Defining Space in the City

Big Enough?

Toronto Harbourfront Centre
Architecture Exhibitions Winter 2012
January 28 – July 8, 2012

What is big enough? There is no answer to this question simply because of the conflux of choice, need and desire.

Living in Toronto, or any city, is defined by walls and windows, neighbourhoods and buildings, property lines and zoning by-laws, streets and sidewalks. These are generally static conditions and yet through our inhabitation of and interaction with public and private space, boundaries are manipulated and personal living space is a blur of real, perceived and virtual space.

Personal and socio-economic factors determine where we live whether it be desirability or familiarity of neighbourhoods; affordability; proximity to work and schools; types of housing; parks and shops; transit; entertainment; crime, etc…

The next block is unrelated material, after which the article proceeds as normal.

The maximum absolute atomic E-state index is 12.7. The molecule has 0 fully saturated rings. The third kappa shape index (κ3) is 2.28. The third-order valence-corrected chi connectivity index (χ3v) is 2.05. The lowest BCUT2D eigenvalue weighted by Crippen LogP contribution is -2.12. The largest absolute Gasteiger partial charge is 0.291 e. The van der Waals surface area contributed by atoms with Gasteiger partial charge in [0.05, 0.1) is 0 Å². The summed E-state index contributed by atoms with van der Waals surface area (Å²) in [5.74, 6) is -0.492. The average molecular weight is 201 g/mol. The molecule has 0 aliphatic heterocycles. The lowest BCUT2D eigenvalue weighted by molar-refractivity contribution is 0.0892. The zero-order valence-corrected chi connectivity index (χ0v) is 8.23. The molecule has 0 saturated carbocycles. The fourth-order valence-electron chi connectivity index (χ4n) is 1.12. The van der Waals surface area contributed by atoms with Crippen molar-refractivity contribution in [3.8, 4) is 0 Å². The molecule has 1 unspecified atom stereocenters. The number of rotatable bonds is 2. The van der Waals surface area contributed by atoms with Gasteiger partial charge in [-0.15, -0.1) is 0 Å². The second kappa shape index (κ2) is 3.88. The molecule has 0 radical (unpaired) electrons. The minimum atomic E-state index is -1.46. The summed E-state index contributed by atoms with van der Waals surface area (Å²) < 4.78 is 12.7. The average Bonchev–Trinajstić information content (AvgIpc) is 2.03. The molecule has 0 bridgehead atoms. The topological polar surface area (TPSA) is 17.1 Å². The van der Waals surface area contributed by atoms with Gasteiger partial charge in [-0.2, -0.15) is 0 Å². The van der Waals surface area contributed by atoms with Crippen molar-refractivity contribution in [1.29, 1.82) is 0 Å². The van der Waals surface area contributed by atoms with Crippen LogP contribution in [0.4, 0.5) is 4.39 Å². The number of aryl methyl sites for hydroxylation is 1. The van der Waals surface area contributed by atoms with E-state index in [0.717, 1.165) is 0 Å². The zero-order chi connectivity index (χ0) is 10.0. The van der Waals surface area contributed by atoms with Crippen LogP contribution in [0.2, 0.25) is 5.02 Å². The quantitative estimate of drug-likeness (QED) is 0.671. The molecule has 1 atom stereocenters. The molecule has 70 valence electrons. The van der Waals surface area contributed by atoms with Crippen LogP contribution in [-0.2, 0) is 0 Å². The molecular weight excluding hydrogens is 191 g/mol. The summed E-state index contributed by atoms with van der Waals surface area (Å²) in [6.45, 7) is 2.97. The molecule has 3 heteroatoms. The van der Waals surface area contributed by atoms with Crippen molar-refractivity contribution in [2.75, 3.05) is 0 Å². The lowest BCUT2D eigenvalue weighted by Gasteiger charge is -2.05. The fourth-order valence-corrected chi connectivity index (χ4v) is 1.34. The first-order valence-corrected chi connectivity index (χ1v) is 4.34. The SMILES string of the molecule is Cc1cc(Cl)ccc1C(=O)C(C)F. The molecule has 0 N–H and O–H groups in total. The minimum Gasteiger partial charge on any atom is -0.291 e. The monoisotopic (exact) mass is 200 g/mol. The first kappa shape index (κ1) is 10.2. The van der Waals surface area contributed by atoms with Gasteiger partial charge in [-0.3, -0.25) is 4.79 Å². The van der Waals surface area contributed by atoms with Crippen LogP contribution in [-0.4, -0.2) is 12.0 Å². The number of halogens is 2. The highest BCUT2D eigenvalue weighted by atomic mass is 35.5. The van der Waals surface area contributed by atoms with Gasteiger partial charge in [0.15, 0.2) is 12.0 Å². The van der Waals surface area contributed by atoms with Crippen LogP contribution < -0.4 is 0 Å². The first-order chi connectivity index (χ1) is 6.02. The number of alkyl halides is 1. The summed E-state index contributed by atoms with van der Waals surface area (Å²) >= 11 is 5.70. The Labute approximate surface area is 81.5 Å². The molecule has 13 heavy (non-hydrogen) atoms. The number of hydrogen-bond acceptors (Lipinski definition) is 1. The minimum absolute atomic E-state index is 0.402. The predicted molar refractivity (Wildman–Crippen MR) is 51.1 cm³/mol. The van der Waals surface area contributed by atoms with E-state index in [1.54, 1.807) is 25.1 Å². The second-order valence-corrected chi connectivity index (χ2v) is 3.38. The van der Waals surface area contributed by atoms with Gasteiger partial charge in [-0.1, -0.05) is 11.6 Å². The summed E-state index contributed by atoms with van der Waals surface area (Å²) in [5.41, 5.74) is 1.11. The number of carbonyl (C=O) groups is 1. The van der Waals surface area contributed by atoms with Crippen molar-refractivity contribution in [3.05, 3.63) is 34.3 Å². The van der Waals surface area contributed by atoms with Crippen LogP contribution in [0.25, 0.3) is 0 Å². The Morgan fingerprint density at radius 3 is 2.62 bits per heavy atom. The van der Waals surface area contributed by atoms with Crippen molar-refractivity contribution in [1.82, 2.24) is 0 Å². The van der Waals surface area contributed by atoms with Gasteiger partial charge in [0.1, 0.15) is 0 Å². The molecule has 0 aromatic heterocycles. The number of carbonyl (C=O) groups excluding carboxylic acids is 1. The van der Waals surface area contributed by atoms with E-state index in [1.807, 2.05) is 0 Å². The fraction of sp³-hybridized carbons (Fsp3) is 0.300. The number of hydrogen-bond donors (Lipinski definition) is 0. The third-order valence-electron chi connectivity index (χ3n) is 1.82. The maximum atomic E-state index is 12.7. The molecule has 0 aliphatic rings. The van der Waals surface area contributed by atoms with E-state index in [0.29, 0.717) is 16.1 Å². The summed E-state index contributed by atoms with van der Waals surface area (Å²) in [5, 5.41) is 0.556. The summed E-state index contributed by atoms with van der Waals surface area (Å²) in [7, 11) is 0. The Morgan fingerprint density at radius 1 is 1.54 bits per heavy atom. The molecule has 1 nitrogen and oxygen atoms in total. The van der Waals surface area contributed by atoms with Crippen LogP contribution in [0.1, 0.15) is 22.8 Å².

Ultimately what is “Big Enough” is a function of cost, typology and neighbourhood. As architects and homeowners, we work within the complex set of rules, policies, economic considerations and organic and personal factors that define our dwellings. As a populace we shape Toronto, but as individuals and families it is Toronto which shapes the way we live.

The Altius exhibit explores the socio-economic factors of Toronto neighbourhoods in the context of the notion of space and combined with the viewers personal insight we ask the question “What is big enough?”